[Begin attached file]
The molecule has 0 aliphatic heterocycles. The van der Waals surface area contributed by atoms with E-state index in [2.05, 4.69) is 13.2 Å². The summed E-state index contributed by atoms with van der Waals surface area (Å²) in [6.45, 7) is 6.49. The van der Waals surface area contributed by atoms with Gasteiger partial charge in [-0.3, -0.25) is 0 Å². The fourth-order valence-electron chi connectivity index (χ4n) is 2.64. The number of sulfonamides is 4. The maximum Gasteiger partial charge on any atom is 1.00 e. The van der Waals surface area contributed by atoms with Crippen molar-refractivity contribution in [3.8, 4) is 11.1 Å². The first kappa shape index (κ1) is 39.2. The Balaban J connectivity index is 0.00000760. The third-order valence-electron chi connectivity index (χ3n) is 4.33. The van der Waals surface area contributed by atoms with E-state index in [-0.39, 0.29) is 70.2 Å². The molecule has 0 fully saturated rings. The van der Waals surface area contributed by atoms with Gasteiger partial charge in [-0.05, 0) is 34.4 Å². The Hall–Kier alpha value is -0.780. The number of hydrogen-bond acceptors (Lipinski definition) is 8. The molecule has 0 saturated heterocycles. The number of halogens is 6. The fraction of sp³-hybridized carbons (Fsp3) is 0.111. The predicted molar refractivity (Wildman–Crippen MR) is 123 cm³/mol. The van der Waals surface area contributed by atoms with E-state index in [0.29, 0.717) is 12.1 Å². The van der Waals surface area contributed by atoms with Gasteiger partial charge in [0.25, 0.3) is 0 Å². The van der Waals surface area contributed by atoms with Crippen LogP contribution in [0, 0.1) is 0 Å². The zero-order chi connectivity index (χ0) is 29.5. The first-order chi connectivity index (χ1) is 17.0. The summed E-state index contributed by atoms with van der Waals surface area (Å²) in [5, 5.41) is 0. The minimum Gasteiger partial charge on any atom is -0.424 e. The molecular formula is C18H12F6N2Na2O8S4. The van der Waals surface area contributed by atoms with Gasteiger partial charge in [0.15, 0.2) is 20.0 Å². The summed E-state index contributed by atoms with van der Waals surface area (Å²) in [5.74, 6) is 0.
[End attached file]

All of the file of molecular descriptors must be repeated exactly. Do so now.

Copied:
The molecule has 0 aliphatic heterocycles. The van der Waals surface area contributed by atoms with E-state index in [2.05, 4.69) is 13.2 Å². The summed E-state index contributed by atoms with van der Waals surface area (Å²) in [6.45, 7) is 6.49. The van der Waals surface area contributed by atoms with Gasteiger partial charge in [-0.3, -0.25) is 0 Å². The fourth-order valence-electron chi connectivity index (χ4n) is 2.64. The number of sulfonamides is 4. The maximum Gasteiger partial charge on any atom is 1.00 e. The van der Waals surface area contributed by atoms with Crippen molar-refractivity contribution in [3.8, 4) is 11.1 Å². The first kappa shape index (κ1) is 39.2. The Balaban J connectivity index is 0.00000760. The third-order valence-electron chi connectivity index (χ3n) is 4.33. The van der Waals surface area contributed by atoms with E-state index in [-0.39, 0.29) is 70.2 Å². The molecule has 0 fully saturated rings. The van der Waals surface area contributed by atoms with Gasteiger partial charge in [-0.05, 0) is 34.4 Å². The Hall–Kier alpha value is -0.780. The number of hydrogen-bond acceptors (Lipinski definition) is 8. The molecule has 0 saturated heterocycles. The number of halogens is 6. The fraction of sp³-hybridized carbons (Fsp3) is 0.111. The predicted molar refractivity (Wildman–Crippen MR) is 123 cm³/mol. The van der Waals surface area contributed by atoms with E-state index in [0.29, 0.717) is 12.1 Å². The van der Waals surface area contributed by atoms with Gasteiger partial charge in [0.25, 0.3) is 0 Å². The van der Waals surface area contributed by atoms with Crippen LogP contribution in [0, 0.1) is 0 Å². The zero-order chi connectivity index (χ0) is 29.5. The first-order chi connectivity index (χ1) is 17.0. The summed E-state index contributed by atoms with van der Waals surface area (Å²) in [5, 5.41) is 0. The minimum Gasteiger partial charge on any atom is -0.424 e. The molecular formula is C18H12F6N2Na2O8S4. The van der Waals surface area contributed by atoms with Gasteiger partial charge in [0.15, 0.2) is 20.0 Å². The summed E-state index contributed by atoms with van der Waals surface area (Å²) in [5.74, 6) is 0.